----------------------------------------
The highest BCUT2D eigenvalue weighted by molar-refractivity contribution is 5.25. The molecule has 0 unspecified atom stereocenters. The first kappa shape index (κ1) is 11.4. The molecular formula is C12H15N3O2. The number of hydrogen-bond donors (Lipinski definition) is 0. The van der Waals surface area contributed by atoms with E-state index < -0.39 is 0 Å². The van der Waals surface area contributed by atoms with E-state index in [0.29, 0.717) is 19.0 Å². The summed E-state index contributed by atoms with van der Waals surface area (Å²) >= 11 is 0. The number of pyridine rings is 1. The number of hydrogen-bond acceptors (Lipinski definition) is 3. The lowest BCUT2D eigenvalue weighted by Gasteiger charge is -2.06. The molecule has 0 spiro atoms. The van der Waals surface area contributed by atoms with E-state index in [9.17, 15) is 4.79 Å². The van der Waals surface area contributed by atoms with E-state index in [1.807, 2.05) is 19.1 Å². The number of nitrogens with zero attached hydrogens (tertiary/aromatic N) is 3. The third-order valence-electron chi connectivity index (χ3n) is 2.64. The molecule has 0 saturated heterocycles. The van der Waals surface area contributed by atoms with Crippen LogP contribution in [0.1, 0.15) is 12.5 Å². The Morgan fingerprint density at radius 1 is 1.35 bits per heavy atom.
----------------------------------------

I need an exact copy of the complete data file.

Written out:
The highest BCUT2D eigenvalue weighted by molar-refractivity contribution is 5.25. The molecule has 0 unspecified atom stereocenters. The first kappa shape index (κ1) is 11.4. The molecular formula is C12H15N3O2. The number of hydrogen-bond donors (Lipinski definition) is 0. The van der Waals surface area contributed by atoms with E-state index < -0.39 is 0 Å². The van der Waals surface area contributed by atoms with E-state index in [0.29, 0.717) is 19.0 Å². The summed E-state index contributed by atoms with van der Waals surface area (Å²) >= 11 is 0. The number of pyridine rings is 1. The number of hydrogen-bond acceptors (Lipinski definition) is 3. The lowest BCUT2D eigenvalue weighted by Gasteiger charge is -2.06. The molecule has 0 spiro atoms. The van der Waals surface area contributed by atoms with E-state index in [9.17, 15) is 4.79 Å². The van der Waals surface area contributed by atoms with E-state index in [1.807, 2.05) is 19.1 Å². The number of nitrogens with zero attached hydrogens (tertiary/aromatic N) is 3. The third-order valence-electron chi connectivity index (χ3n) is 2.64. The molecule has 0 saturated heterocycles. The van der Waals surface area contributed by atoms with Crippen LogP contribution in [0.1, 0.15) is 12.5 Å². The Morgan fingerprint density at radius 1 is 1.35 bits per heavy atom.